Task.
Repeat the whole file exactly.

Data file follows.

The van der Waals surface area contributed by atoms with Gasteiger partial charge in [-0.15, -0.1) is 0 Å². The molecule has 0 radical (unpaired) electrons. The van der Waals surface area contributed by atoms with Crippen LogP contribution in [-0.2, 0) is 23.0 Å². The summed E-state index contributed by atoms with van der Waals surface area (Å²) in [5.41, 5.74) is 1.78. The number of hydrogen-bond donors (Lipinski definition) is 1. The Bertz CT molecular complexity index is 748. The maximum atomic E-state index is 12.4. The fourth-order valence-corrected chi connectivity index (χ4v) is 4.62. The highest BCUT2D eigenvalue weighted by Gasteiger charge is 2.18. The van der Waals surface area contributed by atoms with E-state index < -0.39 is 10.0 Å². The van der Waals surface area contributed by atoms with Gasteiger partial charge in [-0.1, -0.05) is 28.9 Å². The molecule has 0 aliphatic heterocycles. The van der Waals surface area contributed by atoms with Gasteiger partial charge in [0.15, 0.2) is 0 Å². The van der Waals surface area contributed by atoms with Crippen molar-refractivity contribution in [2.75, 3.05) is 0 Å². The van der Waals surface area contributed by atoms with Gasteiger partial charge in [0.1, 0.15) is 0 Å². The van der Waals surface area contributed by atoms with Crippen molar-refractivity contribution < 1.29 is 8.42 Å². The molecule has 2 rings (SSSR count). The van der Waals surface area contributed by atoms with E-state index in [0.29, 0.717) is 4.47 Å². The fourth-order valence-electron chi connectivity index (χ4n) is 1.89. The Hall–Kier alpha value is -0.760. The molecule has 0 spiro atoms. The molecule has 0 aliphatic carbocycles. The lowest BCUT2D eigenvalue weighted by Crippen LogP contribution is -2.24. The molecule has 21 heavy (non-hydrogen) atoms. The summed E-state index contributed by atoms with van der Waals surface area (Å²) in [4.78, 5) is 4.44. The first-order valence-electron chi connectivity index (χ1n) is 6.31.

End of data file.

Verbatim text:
The van der Waals surface area contributed by atoms with Gasteiger partial charge in [-0.15, -0.1) is 0 Å². The molecule has 0 radical (unpaired) electrons. The van der Waals surface area contributed by atoms with Crippen LogP contribution in [-0.2, 0) is 23.0 Å². The summed E-state index contributed by atoms with van der Waals surface area (Å²) in [5.41, 5.74) is 1.78. The number of hydrogen-bond donors (Lipinski definition) is 1. The Bertz CT molecular complexity index is 748. The maximum atomic E-state index is 12.4. The fourth-order valence-corrected chi connectivity index (χ4v) is 4.62. The highest BCUT2D eigenvalue weighted by Gasteiger charge is 2.18. The van der Waals surface area contributed by atoms with E-state index < -0.39 is 10.0 Å². The van der Waals surface area contributed by atoms with Gasteiger partial charge in [-0.1, -0.05) is 28.9 Å². The molecule has 0 aliphatic heterocycles. The van der Waals surface area contributed by atoms with Gasteiger partial charge in [0.15, 0.2) is 0 Å². The van der Waals surface area contributed by atoms with Crippen molar-refractivity contribution in [2.75, 3.05) is 0 Å². The van der Waals surface area contributed by atoms with Gasteiger partial charge in [0.1, 0.15) is 0 Å². The van der Waals surface area contributed by atoms with Crippen molar-refractivity contribution < 1.29 is 8.42 Å². The molecule has 2 rings (SSSR count). The van der Waals surface area contributed by atoms with E-state index in [0.29, 0.717) is 4.47 Å². The fourth-order valence-electron chi connectivity index (χ4n) is 1.89. The Hall–Kier alpha value is -0.760. The molecule has 0 spiro atoms. The molecule has 0 aliphatic carbocycles. The lowest BCUT2D eigenvalue weighted by Crippen LogP contribution is -2.24. The molecule has 21 heavy (non-hydrogen) atoms. The summed E-state index contributed by atoms with van der Waals surface area (Å²) in [4.78, 5) is 4.44. The first-order valence-electron chi connectivity index (χ1n) is 6.31.